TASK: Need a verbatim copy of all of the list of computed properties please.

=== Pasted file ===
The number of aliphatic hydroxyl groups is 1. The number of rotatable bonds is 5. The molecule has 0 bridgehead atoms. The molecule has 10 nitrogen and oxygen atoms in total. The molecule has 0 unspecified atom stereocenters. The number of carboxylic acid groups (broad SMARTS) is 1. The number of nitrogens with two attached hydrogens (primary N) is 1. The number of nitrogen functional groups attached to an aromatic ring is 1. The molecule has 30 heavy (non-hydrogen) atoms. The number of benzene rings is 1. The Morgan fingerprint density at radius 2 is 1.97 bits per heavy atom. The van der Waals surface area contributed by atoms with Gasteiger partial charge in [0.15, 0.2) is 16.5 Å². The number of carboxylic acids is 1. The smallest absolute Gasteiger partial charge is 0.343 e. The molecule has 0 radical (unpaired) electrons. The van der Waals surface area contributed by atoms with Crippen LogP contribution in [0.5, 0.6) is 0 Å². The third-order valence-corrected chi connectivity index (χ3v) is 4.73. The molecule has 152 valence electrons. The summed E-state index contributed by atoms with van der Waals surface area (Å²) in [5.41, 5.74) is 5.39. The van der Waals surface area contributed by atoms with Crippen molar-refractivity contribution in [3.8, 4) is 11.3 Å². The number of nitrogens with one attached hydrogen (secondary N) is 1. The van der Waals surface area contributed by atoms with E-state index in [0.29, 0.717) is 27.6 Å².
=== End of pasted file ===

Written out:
The number of aliphatic hydroxyl groups is 1. The number of rotatable bonds is 5. The molecule has 0 bridgehead atoms. The molecule has 10 nitrogen and oxygen atoms in total. The molecule has 0 unspecified atom stereocenters. The number of carboxylic acid groups (broad SMARTS) is 1. The number of nitrogens with two attached hydrogens (primary N) is 1. The number of nitrogen functional groups attached to an aromatic ring is 1. The molecule has 30 heavy (non-hydrogen) atoms. The number of benzene rings is 1. The Morgan fingerprint density at radius 2 is 1.97 bits per heavy atom. The van der Waals surface area contributed by atoms with Gasteiger partial charge in [0.15, 0.2) is 16.5 Å². The number of carboxylic acids is 1. The smallest absolute Gasteiger partial charge is 0.343 e. The molecule has 0 radical (unpaired) electrons. The van der Waals surface area contributed by atoms with Crippen LogP contribution in [0.5, 0.6) is 0 Å². The third-order valence-corrected chi connectivity index (χ3v) is 4.73. The molecule has 152 valence electrons. The summed E-state index contributed by atoms with van der Waals surface area (Å²) in [5.41, 5.74) is 5.39. The van der Waals surface area contributed by atoms with Crippen molar-refractivity contribution in [3.8, 4) is 11.3 Å². The number of nitrogens with one attached hydrogen (secondary N) is 1. The van der Waals surface area contributed by atoms with E-state index in [0.29, 0.717) is 27.6 Å².